This morning’s situation report from the UK’s Ministry of Defence describes more of the recent same. “Russian and separatist forces,” a distinction without a difference, “continue to attempt small scale assaults along the Donbas front line. Russian forces are likely closing in on Ukraine’s second biggest power plant at Vuhlehirska, 50km north-east of Donetsk. Russia is prioritising the capture of critical national infrastructure, such as power plants.” It’s noteworthy that attacks against Ukrainian infrastructure have been, and continue to be, mostly conventional military assaults and not effective cyberattacks. “However, it is probably also attempting to break through at Vuhlehirska, as part of its efforts to regain momentum on the southern pincer of its advance towards the key cities of Kramatorsk and Sloviansk.” Russia seems to be addressing some of its manpower shortages by running press gangs in territories it occupied, the Guardian reports.

Ukrainian forces, in addition to their counteroffensive in the Kherson region, made a small advance in the Donbas, retaking the town of Pavlivka in the Donetsk province. It’s a local success, but the New York Times reports it as an important contribution to Ukrainian morale, demonstrating that units can retake ground they’d earlier been ejected from. Pavlivka itself is to a great extent ruined, buildings smashed by Russian artillery and subsequently looted by the Russian naval infantry (“marines”) that occupied the town’s wreckage.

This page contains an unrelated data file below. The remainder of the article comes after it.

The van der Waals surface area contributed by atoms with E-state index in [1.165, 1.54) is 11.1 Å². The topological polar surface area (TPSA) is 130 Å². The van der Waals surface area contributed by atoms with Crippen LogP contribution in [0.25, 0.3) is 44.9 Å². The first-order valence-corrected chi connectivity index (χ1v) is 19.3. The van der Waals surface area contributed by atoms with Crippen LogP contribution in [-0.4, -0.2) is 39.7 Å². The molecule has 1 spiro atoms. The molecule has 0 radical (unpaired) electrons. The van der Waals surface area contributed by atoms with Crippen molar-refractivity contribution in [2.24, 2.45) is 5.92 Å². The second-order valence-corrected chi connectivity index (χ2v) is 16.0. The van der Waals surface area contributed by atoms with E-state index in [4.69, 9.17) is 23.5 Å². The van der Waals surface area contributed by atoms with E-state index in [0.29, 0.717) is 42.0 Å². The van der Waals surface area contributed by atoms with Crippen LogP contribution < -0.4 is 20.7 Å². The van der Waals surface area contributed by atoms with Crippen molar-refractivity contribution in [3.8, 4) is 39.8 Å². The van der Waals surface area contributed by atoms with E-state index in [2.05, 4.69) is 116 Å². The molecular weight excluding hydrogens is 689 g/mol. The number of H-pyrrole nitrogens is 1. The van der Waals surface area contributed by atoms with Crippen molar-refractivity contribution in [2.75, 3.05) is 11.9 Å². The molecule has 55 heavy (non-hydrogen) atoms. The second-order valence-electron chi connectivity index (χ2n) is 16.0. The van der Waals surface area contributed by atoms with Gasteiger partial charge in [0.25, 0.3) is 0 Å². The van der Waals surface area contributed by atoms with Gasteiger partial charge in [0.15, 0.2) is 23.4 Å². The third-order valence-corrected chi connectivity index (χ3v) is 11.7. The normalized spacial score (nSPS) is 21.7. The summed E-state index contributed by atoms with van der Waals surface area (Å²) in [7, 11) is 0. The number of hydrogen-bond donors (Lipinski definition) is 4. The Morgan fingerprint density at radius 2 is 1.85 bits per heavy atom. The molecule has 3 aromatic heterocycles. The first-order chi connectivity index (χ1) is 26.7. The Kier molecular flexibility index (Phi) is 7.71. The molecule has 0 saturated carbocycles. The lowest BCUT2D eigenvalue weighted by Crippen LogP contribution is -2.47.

Russia says its objectives are expanding (and that, Russia says, is NATO’s fault).

In an interview with RIA Novosti, Russian Foreign Minister Lavrov said that NATO’s provision of artillery to Ukrainian forces had caused Russia to expand its territorial objectives beyond the Donbas and into the southern regions along the Black Sea. Russia cannot, he said, tolerate long-range weapons in the hands of the Ukrainian government, as these threaten Russian territory. (The AP has a summary this morning of the rocket and cannon systems NATO members have shipped to Ukraine, and of the effect those systems are having on the battlefield. The rocket launchers have been HIMARS and MLRS; the cannons have been a variety of 155mm gun-howitzers. While the cannons come from different countries–the US, France, and Germany–they all fire standard NATO ammunition.) Thus the expansion of the war is NATO’s fault, again. The New York Times has a useful, brief account of Moscow’s shifting justifications for its war, and of the ways in which those justifications have been trimmed to fit battlefield realities.

“Massed artillery and war crimes” as Russia’s core military capabilities.

It’s clear at this point that Russian combat performance has fallen far short of both Russian and Western expectations. An essay in Foreign Policy traces battlefield failure to problems whose roots go back to Soviet-era corruption (senior officers raking off funds, influence established on the basis of cronyism and compromise, etc.) The essay summarizes the now obvious gap between image and reality:

“Before late February, Russia was seen as one of the military powerhouses of the world. With the world’s fifth-largest standing army, comprising 900,000 standing troops and 2 million reservists, and a defense budget of $65.9 billion, the might of the Russian military loomed over Eurasia and NATO at large.